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Buoyant Density and GC content, Cesium chloride centrifugation, Separation of Satellite DNA, separate supercoiled DNA from non-supercoiled molecules,EtBr-CsCl centrifugation
Buoyant Density of DNA
Density gradient centrifugation
• Density gradient centrifugation can be used to isolate DNA.
• The densities of DNAs are about the same as concentrated solutions of cesium chloride, CsCl (1.6 to 1.8 g/mL).
• Centrifugation of CsCl solutions at very high rotational speeds, where the centrifugal force becomes 105 times stronger than the force of gravity, causes the formation of a density gradient within the solution.
• This gradient is the result of a balance that is established between the sedimentation of the salt ions toward the bottom of the tube and their diffusion upward toward regions of lower concentration.
• If DNA is present in the centrifuged CsCl solution, it moves to a position of equilibrium in the gradient equivalent to its buoyant density.
• Caesium chloride is used because at a concentration of 1.6 to 1.8 g/mL it is similar to the density of DNA.
• For this reason, this technique is also called isopycnic centrifugation.
• The net movement of solute particles in an ultracentrifuge is the result of two processes: diffusion (from regions of higher concentration to regions of lower concentration) and sedimentation due to centrifugal force (in the direction away from the axis of rotation).
• In general, diffusion rates for molecules are inversely proportional to their molecular weight—larger molecules diffuse more slowly than smaller ones.
• On the other hand, sedimentation rates increase with increasing molecular weight. A macromolecular species that has reached its position of equilibrium in isopycnic centrifugation has formed a concentrated band of material.
• Cesium chloride centrifugation is an excellent means of removing RNA and proteins in the purification of DNA.
• The density of DNA is typically slightly greater than 1.7 g/cm3 (1.70+ 0.01), while the density of RNA is more than 1.8 g/cm3.
• Proteins have densities less than 1.3 g/cm3.• In CsCl solutions of appropriate density, the DNA
bands near the center of the tube, RNA pellets to the bottom, and the proteins float near the top.
• Single-stranded DNA is denser than double-helical DNA. The irregular structure of randomly coiled ssDNA allows the atoms to pack together through vander Waals interactions. These interactions compact the molecule into a smaller volume than that occupied by a hydrogen-bonded double helix.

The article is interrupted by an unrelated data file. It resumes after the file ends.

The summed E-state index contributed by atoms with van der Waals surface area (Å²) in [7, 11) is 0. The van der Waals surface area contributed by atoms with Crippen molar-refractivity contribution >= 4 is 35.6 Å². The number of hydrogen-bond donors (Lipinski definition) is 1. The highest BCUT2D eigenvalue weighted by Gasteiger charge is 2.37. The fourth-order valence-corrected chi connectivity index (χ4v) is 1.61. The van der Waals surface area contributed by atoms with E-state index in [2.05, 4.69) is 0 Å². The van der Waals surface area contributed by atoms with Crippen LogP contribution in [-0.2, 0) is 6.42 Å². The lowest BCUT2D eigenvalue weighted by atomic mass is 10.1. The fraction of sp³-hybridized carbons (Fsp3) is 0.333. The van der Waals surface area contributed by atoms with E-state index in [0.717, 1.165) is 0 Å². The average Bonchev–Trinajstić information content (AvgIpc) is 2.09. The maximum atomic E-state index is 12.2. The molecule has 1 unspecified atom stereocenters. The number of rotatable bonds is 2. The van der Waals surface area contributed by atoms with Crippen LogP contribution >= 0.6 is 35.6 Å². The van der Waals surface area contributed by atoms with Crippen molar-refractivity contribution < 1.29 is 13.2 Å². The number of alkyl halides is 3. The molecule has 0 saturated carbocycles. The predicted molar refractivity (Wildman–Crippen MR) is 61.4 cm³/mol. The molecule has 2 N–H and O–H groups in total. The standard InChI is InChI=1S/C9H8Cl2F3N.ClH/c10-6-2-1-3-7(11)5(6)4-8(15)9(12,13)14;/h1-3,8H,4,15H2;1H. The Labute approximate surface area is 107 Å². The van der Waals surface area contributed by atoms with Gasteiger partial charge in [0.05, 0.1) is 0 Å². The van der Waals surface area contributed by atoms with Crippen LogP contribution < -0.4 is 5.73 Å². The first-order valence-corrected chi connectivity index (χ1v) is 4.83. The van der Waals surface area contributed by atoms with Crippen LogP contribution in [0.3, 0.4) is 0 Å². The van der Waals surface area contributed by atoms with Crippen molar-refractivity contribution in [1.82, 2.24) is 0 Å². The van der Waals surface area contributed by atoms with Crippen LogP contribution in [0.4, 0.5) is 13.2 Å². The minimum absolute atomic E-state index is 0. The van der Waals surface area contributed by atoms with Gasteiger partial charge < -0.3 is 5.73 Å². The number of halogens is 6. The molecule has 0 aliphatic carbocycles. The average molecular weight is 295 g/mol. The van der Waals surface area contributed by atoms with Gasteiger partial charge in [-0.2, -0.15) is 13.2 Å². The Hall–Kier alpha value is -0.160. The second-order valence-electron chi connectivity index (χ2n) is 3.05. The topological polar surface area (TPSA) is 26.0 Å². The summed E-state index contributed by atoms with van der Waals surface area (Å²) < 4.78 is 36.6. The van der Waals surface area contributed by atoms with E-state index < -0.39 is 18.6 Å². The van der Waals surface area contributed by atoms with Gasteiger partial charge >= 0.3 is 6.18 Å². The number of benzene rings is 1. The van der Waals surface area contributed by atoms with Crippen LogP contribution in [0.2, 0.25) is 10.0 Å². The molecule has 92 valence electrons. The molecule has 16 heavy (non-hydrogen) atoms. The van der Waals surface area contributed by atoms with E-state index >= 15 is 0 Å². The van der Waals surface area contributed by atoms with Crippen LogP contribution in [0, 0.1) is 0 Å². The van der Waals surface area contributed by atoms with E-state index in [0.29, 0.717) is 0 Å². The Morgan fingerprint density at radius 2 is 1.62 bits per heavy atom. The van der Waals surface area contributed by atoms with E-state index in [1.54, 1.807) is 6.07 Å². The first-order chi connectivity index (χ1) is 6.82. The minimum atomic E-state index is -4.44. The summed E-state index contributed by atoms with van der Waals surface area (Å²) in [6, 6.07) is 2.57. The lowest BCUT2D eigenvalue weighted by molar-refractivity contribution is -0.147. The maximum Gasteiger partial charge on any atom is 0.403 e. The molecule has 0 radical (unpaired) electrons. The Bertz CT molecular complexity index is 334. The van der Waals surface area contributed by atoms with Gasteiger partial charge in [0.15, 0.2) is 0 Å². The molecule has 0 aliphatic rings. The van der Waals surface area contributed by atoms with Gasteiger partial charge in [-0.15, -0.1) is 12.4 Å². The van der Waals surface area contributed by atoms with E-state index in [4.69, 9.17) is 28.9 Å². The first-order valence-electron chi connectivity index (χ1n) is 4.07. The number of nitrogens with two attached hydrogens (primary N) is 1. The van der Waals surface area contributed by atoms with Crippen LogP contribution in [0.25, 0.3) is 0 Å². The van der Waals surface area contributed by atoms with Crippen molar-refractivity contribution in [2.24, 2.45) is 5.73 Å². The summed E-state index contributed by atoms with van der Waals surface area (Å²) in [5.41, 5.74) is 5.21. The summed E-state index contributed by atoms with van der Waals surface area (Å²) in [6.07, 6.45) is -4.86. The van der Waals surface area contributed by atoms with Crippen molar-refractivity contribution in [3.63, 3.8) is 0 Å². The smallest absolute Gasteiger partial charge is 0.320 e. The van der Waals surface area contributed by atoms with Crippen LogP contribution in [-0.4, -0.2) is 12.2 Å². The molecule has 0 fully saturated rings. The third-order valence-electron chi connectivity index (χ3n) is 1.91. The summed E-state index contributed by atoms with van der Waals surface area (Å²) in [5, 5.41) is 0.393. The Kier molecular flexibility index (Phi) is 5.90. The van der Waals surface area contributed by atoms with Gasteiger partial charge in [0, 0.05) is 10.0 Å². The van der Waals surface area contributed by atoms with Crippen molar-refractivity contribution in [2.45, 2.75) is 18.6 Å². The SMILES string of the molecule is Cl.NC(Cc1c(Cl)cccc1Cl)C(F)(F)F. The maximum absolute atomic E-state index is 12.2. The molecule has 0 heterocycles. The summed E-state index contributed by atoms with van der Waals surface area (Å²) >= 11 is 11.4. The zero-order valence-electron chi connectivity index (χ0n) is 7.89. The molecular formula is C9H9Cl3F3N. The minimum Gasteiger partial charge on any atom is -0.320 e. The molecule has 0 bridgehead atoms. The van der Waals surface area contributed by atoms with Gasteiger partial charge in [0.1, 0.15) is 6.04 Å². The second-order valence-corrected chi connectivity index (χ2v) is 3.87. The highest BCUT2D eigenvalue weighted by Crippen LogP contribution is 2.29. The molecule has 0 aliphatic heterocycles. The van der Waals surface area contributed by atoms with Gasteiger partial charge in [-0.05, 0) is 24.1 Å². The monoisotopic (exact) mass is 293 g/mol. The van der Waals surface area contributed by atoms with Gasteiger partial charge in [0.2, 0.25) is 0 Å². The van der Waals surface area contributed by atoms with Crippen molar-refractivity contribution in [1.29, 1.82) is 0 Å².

• Density of DNA is dependent on relative G : C content. – G : C-rich DNA has a significantly higher density
than A :T-rich DNA.
• Furthermore, a linear relationship exists between the buoyant densities of DNA from different sources and their G : C content
• The density of DNA, (in g/mL), as a function of its G : C content is given by the equation
• where (GC) is the mole fraction of (G+ C) in the DNA.
• For every 10% increase in GC content, the density rises by 0.12 units.
Effect of methylation
• However, the presence of 5-methyl-cytosine serves to reduce the density slightly, thereby giving rise to an under-estimate of the GC content. In general, 1% methylation decreases the buoyant density by 1 mg cm–3 .
• Furthermore, single-stranded DNA is denser than double-stranded DNA of similar base composition by approximately 0.015 g cm–3 and under alkaline conditions the density is increased by 0.06 g cm–3 .
• This is due partly to the fact that DNA becomes single-stranded under these conditions and also partly because the deprotonated adenine and thymine residues are neutralized by binding caesium ions.
• Satellite DNA consists of highly repetitive DNA and is so called because repetitions of a short DNA sequence tend to produce a different frequency of the nucleotides and thus have a different density from bulk DNA - such that they form a second or 'satellite' band when genomic DNA is separated on a density gradient.
• For example, the fruit fly Drosophila virilis possesses a huge number of ACAAACT repeats that together add up to almost a quarter of the entire genome.
• The size of a satellite DNA ranges from 100 kb to over 1 Mb.
• ethidium bromide (EtBr) can be used to separate supercoiled DNA from non-supercoiled molecules.
• Ethidium bromide binds to DNA molecules by intercalating between adjacent base pairs, causing partial unwinding of the double helix.
• This unwinding results in a decrease in the buoyant density, by as much as 0.125 g/cm3 for linear DNA.
• However, supercoiled DNA, with no free ends, has very little freedom to unwind, and can only bind a limited amount of EtBr.
• The decrease in buoyant density of a supercoiled molecule is therefore much less, only about 0.085 g/cm3.
• As a consequence, supercoiled molecules form a band in an EtBr–CsCl gradient at a different position to linear and open-circular DNA